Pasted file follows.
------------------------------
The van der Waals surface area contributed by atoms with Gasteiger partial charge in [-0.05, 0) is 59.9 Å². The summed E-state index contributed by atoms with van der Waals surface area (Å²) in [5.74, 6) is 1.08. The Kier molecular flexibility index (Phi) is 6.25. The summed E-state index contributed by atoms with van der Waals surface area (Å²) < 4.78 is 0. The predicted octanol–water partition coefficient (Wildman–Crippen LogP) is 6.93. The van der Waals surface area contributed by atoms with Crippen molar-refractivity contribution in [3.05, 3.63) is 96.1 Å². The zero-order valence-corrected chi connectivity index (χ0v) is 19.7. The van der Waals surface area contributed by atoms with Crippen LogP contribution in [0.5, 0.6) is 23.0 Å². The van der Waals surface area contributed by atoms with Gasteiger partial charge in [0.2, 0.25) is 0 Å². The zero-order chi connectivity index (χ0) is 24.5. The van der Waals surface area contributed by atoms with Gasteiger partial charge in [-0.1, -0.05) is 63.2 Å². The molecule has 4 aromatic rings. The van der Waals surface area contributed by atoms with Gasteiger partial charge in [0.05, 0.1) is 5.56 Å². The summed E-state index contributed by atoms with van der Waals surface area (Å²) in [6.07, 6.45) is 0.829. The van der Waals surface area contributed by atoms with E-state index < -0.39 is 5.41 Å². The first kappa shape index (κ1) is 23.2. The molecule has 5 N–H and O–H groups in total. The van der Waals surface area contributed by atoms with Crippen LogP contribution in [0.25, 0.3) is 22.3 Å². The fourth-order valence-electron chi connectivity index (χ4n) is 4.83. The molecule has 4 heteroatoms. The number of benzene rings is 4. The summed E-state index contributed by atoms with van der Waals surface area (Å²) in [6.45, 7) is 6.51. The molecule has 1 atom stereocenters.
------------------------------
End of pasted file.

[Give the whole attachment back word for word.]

The van der Waals surface area contributed by atoms with Gasteiger partial charge in [-0.05, 0) is 59.9 Å². The summed E-state index contributed by atoms with van der Waals surface area (Å²) in [5.74, 6) is 1.08. The Kier molecular flexibility index (Phi) is 6.25. The summed E-state index contributed by atoms with van der Waals surface area (Å²) < 4.78 is 0. The predicted octanol–water partition coefficient (Wildman–Crippen LogP) is 6.93. The van der Waals surface area contributed by atoms with Crippen molar-refractivity contribution in [3.05, 3.63) is 96.1 Å². The zero-order valence-corrected chi connectivity index (χ0v) is 19.7. The van der Waals surface area contributed by atoms with Crippen LogP contribution in [0.5, 0.6) is 23.0 Å². The van der Waals surface area contributed by atoms with Gasteiger partial charge in [0.2, 0.25) is 0 Å². The zero-order chi connectivity index (χ0) is 24.5. The van der Waals surface area contributed by atoms with Gasteiger partial charge in [-0.1, -0.05) is 63.2 Å². The molecule has 4 aromatic rings. The van der Waals surface area contributed by atoms with Gasteiger partial charge in [0.05, 0.1) is 5.56 Å². The summed E-state index contributed by atoms with van der Waals surface area (Å²) in [6.07, 6.45) is 0.829. The van der Waals surface area contributed by atoms with E-state index < -0.39 is 5.41 Å². The first kappa shape index (κ1) is 23.2. The molecule has 5 N–H and O–H groups in total. The van der Waals surface area contributed by atoms with Crippen LogP contribution in [0.25, 0.3) is 22.3 Å². The fourth-order valence-electron chi connectivity index (χ4n) is 4.83. The molecule has 4 heteroatoms. The number of benzene rings is 4. The summed E-state index contributed by atoms with van der Waals surface area (Å²) in [6.45, 7) is 6.51. The molecule has 1 atom stereocenters.